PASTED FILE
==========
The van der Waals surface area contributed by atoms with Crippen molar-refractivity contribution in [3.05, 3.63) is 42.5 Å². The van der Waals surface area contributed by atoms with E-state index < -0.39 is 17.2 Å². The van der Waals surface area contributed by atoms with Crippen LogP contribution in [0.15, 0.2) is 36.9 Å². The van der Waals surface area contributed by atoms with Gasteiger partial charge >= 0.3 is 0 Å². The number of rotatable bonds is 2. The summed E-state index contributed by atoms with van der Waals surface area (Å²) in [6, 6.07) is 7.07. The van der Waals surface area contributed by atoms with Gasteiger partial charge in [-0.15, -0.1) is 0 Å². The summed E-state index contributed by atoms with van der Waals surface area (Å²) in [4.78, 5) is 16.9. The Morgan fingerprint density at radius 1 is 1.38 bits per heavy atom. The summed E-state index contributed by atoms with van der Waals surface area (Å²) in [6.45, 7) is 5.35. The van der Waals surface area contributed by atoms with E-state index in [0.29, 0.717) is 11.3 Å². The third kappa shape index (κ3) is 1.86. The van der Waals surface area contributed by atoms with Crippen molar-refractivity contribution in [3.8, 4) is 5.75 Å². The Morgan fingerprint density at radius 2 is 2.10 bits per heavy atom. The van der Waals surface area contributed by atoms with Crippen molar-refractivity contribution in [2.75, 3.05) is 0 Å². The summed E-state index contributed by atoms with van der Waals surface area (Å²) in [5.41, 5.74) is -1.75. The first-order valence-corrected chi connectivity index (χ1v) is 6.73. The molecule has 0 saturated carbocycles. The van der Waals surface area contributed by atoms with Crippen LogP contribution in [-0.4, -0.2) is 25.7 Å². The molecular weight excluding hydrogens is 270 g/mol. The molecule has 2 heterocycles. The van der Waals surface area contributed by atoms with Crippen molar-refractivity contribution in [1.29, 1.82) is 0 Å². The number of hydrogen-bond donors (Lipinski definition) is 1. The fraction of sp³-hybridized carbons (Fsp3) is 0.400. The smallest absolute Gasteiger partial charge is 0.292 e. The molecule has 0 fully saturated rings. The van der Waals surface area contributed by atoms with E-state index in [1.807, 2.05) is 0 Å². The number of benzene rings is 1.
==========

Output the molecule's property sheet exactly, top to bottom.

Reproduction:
The van der Waals surface area contributed by atoms with Crippen molar-refractivity contribution in [3.05, 3.63) is 42.5 Å². The van der Waals surface area contributed by atoms with E-state index < -0.39 is 17.2 Å². The van der Waals surface area contributed by atoms with Crippen LogP contribution in [0.15, 0.2) is 36.9 Å². The van der Waals surface area contributed by atoms with Gasteiger partial charge >= 0.3 is 0 Å². The number of rotatable bonds is 2. The summed E-state index contributed by atoms with van der Waals surface area (Å²) in [6, 6.07) is 7.07. The van der Waals surface area contributed by atoms with Gasteiger partial charge in [-0.15, -0.1) is 0 Å². The summed E-state index contributed by atoms with van der Waals surface area (Å²) in [4.78, 5) is 16.9. The Morgan fingerprint density at radius 1 is 1.38 bits per heavy atom. The summed E-state index contributed by atoms with van der Waals surface area (Å²) in [6.45, 7) is 5.35. The van der Waals surface area contributed by atoms with E-state index in [0.29, 0.717) is 11.3 Å². The third kappa shape index (κ3) is 1.86. The van der Waals surface area contributed by atoms with Crippen molar-refractivity contribution in [3.8, 4) is 5.75 Å². The Morgan fingerprint density at radius 2 is 2.10 bits per heavy atom. The van der Waals surface area contributed by atoms with Crippen molar-refractivity contribution in [2.75, 3.05) is 0 Å². The summed E-state index contributed by atoms with van der Waals surface area (Å²) in [5.41, 5.74) is -1.75. The first-order valence-corrected chi connectivity index (χ1v) is 6.73. The molecule has 0 saturated carbocycles. The van der Waals surface area contributed by atoms with Crippen LogP contribution in [-0.4, -0.2) is 25.7 Å². The molecular weight excluding hydrogens is 270 g/mol. The molecule has 2 heterocycles. The van der Waals surface area contributed by atoms with Crippen molar-refractivity contribution in [1.29, 1.82) is 0 Å². The number of hydrogen-bond donors (Lipinski definition) is 1. The fraction of sp³-hybridized carbons (Fsp3) is 0.400. The smallest absolute Gasteiger partial charge is 0.292 e. The molecule has 0 fully saturated rings. The van der Waals surface area contributed by atoms with E-state index in [1.807, 2.05) is 0 Å². The number of benzene rings is 1.